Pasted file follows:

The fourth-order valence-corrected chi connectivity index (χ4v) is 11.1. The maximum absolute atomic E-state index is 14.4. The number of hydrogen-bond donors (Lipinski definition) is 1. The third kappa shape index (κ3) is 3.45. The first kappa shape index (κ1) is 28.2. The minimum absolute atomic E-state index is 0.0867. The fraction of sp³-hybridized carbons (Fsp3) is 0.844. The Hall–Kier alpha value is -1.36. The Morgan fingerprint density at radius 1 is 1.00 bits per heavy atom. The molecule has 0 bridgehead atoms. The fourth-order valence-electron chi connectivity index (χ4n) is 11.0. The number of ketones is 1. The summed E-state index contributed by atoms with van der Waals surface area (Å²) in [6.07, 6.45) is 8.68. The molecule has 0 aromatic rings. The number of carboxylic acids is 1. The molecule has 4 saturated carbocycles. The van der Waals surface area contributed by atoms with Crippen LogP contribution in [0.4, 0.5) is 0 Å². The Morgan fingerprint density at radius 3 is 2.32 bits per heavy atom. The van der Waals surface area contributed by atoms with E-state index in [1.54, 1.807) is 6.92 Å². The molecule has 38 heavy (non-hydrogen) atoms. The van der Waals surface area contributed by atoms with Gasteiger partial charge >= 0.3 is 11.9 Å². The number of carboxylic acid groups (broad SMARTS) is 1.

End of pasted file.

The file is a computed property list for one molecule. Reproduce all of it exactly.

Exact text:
The fourth-order valence-corrected chi connectivity index (χ4v) is 11.1. The maximum absolute atomic E-state index is 14.4. The number of hydrogen-bond donors (Lipinski definition) is 1. The third kappa shape index (κ3) is 3.45. The first kappa shape index (κ1) is 28.2. The minimum absolute atomic E-state index is 0.0867. The fraction of sp³-hybridized carbons (Fsp3) is 0.844. The Hall–Kier alpha value is -1.36. The Morgan fingerprint density at radius 1 is 1.00 bits per heavy atom. The molecule has 0 bridgehead atoms. The fourth-order valence-electron chi connectivity index (χ4n) is 11.0. The number of ketones is 1. The summed E-state index contributed by atoms with van der Waals surface area (Å²) in [6.07, 6.45) is 8.68. The molecule has 0 aromatic rings. The number of carboxylic acids is 1. The molecule has 4 saturated carbocycles. The van der Waals surface area contributed by atoms with Crippen LogP contribution in [0.4, 0.5) is 0 Å². The Morgan fingerprint density at radius 3 is 2.32 bits per heavy atom. The van der Waals surface area contributed by atoms with E-state index in [1.54, 1.807) is 6.92 Å². The molecule has 38 heavy (non-hydrogen) atoms. The van der Waals surface area contributed by atoms with Gasteiger partial charge >= 0.3 is 11.9 Å². The number of carboxylic acid groups (broad SMARTS) is 1.